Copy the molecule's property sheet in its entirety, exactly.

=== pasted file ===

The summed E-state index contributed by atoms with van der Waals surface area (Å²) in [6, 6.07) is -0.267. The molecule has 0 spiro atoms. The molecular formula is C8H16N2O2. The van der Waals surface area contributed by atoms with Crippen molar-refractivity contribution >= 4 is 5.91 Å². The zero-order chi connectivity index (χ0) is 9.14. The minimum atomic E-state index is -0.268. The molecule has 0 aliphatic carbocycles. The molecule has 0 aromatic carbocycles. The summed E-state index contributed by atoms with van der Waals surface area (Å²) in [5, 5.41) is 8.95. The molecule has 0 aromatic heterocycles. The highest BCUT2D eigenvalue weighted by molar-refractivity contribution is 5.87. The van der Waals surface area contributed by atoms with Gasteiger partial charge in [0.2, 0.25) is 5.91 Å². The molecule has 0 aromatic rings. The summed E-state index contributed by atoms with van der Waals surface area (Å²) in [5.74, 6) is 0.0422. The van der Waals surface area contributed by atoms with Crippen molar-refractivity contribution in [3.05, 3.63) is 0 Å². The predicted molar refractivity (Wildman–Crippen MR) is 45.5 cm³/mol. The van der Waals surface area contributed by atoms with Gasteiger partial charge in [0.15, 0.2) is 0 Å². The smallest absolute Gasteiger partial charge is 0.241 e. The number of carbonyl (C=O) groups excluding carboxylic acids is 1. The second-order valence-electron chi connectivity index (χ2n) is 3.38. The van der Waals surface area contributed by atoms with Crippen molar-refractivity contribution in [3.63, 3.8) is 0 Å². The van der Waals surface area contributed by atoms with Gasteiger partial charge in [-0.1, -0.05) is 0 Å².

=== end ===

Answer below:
The summed E-state index contributed by atoms with van der Waals surface area (Å²) in [6, 6.07) is -0.267. The molecule has 0 spiro atoms. The molecular formula is C8H16N2O2. The van der Waals surface area contributed by atoms with Crippen molar-refractivity contribution >= 4 is 5.91 Å². The zero-order chi connectivity index (χ0) is 9.14. The minimum atomic E-state index is -0.268. The molecule has 0 aliphatic carbocycles. The molecule has 0 aromatic carbocycles. The summed E-state index contributed by atoms with van der Waals surface area (Å²) in [5, 5.41) is 8.95. The molecule has 0 aromatic heterocycles. The highest BCUT2D eigenvalue weighted by molar-refractivity contribution is 5.87. The van der Waals surface area contributed by atoms with Gasteiger partial charge in [0.2, 0.25) is 5.91 Å². The molecule has 0 aromatic rings. The summed E-state index contributed by atoms with van der Waals surface area (Å²) in [5.74, 6) is 0.0422. The van der Waals surface area contributed by atoms with Crippen molar-refractivity contribution in [3.05, 3.63) is 0 Å². The predicted molar refractivity (Wildman–Crippen MR) is 45.5 cm³/mol. The van der Waals surface area contributed by atoms with Gasteiger partial charge in [0.15, 0.2) is 0 Å². The smallest absolute Gasteiger partial charge is 0.241 e. The number of carbonyl (C=O) groups excluding carboxylic acids is 1. The second-order valence-electron chi connectivity index (χ2n) is 3.38. The van der Waals surface area contributed by atoms with Crippen molar-refractivity contribution in [3.63, 3.8) is 0 Å². The van der Waals surface area contributed by atoms with Gasteiger partial charge in [-0.1, -0.05) is 0 Å².